Europe will have four "Gigawatt markets" for data centers, and Paris won't be one of them, as data center investment in Europe continues to accelerate at unprecedented levels, according to the first data center report from global property adviser Knight Frank.
All of Europe's data center markets are growing, but Dublin has overtaken Paris, joining the cities of Frankfurt, London, and Amsterdam, all of which are expected to exceed 1000MW (1GW) of data center capacity before 2023, according to the first Knight Frank Data Centre Report, put together by market analytics firm DC Byte. Investment is continuing strongly, with over $25 billion of total data center investment expected to complete in 2020, and a higher take-up than the first half or 2019, according to DC Byte.
Let your freak FLAD fly
"The period of M&A activity under Covid-19 [has been] one of the busiest periods in data center history, with over $25 billion of total data center investment expected to complete in 2020," says the report, listing completion of Digital Realty's $8.4 billion purchase of Interxion, and EQT investment partners buying Zayo for $14.3bn and Edgeconnex for a rumored $2.5bn.
Investment in the first half of 2020 was over four times the annual average figure, and "a colossal increase on last year’s $2 billion investment volumes," says the report. Take-up in H1 2020 was also 50 percent higher year-on-year at 282MW.
The report looks at enterprise and colocation data centers as an asset class, in twelve key European markets. It combines the number of MW of live data center power in each market with the amount under construction, along with "phased" constructions - meaning data centers which are in the pipeline, having been paid for in advance by the customer. "Phased IT power means a committed development," explained DC Byte CEO Ed Galvin to DCD. "You have a field with planning consent and you have signed it to Google." DC Byte doesn't include speculative construction being built for sale to a third party.
According to DC Byte's graph of the twelve hubs, the front four are jostling for position. It looks as if Dublin is currently ahead of the rest of the FLAD, with 769MW of live power, but London has nearly 600MW phased or under construction - enough to take it back to the top spot. Frankfurt is smallest of the top four, with "only" 437MW of live space, but an astonishing 531MW of phased power puts it back ahead of Amsterdam - where a recent moratorium means there's only 211MW under construction, and 120MW phased.
Paris is traditionally seen as a leader, but has a total of around 530MW, comfortably behind the FLAD on DC Byte's figures. Madrid is snapping at its heels, with more than 400MW of phased power to add to its current 82MW. "Madrid, Copenhagen, and Warsaw have emerged as the fastest-growing European markets [in percentage terms] with over 700MW of enterprise hyperscale and build-to-suit developments between them in planning or active development," says the announcement.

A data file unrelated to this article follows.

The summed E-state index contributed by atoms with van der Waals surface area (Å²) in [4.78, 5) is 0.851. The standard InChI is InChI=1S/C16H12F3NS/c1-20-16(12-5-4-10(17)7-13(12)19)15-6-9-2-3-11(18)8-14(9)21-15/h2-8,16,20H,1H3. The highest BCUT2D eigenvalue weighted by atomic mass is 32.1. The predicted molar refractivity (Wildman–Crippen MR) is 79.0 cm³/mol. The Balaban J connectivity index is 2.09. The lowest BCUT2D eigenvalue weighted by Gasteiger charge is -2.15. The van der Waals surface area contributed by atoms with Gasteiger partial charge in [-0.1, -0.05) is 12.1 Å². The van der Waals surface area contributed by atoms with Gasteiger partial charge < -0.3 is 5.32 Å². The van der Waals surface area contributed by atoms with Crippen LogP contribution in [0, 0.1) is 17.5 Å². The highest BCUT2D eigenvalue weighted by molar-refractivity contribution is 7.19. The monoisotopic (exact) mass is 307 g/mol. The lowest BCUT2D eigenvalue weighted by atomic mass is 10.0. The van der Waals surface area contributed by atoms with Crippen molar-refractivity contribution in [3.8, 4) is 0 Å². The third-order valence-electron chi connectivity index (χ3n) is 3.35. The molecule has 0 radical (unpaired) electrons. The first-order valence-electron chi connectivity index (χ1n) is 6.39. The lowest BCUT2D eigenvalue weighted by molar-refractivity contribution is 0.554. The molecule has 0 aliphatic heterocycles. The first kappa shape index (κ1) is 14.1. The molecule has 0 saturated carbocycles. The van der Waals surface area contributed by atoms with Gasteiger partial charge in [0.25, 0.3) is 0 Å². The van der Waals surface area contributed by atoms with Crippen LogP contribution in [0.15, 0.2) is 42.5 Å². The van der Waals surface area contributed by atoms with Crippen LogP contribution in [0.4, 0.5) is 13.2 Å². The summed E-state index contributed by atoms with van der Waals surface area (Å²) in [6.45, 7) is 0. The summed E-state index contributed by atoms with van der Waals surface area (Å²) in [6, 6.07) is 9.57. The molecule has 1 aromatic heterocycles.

A large part of Spain's increase comes from a huge development of more than 300MW by Amazon, Galvin told us, adding that Copenhagen has developments from Google, Facebook, and Apple, while non-traditional hubs including Warsaw and Milan are likely to expand fast.
The iconoclastic report should attract attention to Knight Frank and DC Byte. Knight Frank has launched the report along with a new global data center practice, led in Europe by Stephen Beard, a director at CBRE until May this year. “There are often a lot of assumptions made in the market, typically based on how countries have delivered in the data center sector in the past," said Beard. "A number of these new findings will challenge that thinking. We predict that the sector will only continue to grow in importance, particularly given the increased remote working and digitization of companies as a result of the Covid-19 pandemic.”
For its part, DC Byte is a market intelligence firm set up over the last couple of years by Galvin, who also used to be at CBRE. The company's public site gives a glimpse of a subscription service that has access to granular customizable data on all European markets, which Galvin plans to increase to cover the rest of the world.
"Data centers are a tall industry, not a wide one," said Galvin, meaning that there's a lot of money concentrated in a small area and a small group of people. It also means there should be demand for good analytics: "This information can be in a daybook, but get stuck in a drawer. We've built something where data is added and compared with other data sets."
On the new report, Galvin said: “The technology giants are increasingly self-building which has the potential to rapidly change the data center landscape as they move away from the short-term flexibility of the colocation model. At the same time, build-to-suit is becoming more prevalent as colocation operators tap into hyperscale demand."
For comparison, CBRE said in a recent report that, in the second quarter of 2020, London’s data center market had a total supply of 711MW, and expects it to have 67MW more capacity by the end of the year than it did a year before.